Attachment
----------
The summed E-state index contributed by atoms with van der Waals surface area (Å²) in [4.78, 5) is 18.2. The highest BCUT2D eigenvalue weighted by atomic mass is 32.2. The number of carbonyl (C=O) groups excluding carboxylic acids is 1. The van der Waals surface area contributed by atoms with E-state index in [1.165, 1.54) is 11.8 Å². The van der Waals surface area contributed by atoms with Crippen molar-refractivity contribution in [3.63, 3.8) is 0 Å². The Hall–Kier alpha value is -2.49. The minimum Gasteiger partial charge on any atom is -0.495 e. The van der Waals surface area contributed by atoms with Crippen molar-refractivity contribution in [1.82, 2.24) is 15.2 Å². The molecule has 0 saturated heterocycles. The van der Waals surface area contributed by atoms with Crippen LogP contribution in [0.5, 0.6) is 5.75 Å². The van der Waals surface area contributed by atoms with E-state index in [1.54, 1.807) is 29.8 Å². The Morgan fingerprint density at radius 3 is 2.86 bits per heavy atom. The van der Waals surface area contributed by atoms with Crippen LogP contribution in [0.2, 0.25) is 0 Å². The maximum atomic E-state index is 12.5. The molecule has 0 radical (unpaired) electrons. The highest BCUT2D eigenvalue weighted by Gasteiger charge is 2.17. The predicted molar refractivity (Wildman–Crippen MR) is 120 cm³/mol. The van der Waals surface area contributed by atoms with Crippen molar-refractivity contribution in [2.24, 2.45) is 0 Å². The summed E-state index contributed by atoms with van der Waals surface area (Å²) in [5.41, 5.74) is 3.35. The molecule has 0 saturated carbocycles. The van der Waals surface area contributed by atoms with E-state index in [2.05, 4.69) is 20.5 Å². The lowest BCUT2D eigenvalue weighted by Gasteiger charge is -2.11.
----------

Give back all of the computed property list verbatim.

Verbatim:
The summed E-state index contributed by atoms with van der Waals surface area (Å²) in [4.78, 5) is 18.2. The highest BCUT2D eigenvalue weighted by atomic mass is 32.2. The number of carbonyl (C=O) groups excluding carboxylic acids is 1. The van der Waals surface area contributed by atoms with E-state index in [1.165, 1.54) is 11.8 Å². The van der Waals surface area contributed by atoms with Crippen molar-refractivity contribution in [3.63, 3.8) is 0 Å². The Hall–Kier alpha value is -2.49. The minimum Gasteiger partial charge on any atom is -0.495 e. The van der Waals surface area contributed by atoms with Crippen molar-refractivity contribution in [1.82, 2.24) is 15.2 Å². The molecule has 0 saturated heterocycles. The van der Waals surface area contributed by atoms with Crippen LogP contribution in [0.5, 0.6) is 5.75 Å². The van der Waals surface area contributed by atoms with E-state index in [1.54, 1.807) is 29.8 Å². The Morgan fingerprint density at radius 3 is 2.86 bits per heavy atom. The van der Waals surface area contributed by atoms with Crippen LogP contribution in [0.2, 0.25) is 0 Å². The maximum atomic E-state index is 12.5. The molecule has 0 radical (unpaired) electrons. The highest BCUT2D eigenvalue weighted by Gasteiger charge is 2.17. The predicted molar refractivity (Wildman–Crippen MR) is 120 cm³/mol. The van der Waals surface area contributed by atoms with Crippen molar-refractivity contribution in [2.24, 2.45) is 0 Å². The summed E-state index contributed by atoms with van der Waals surface area (Å²) in [5.41, 5.74) is 3.35. The molecule has 0 saturated carbocycles. The van der Waals surface area contributed by atoms with E-state index in [2.05, 4.69) is 20.5 Å². The lowest BCUT2D eigenvalue weighted by Gasteiger charge is -2.11.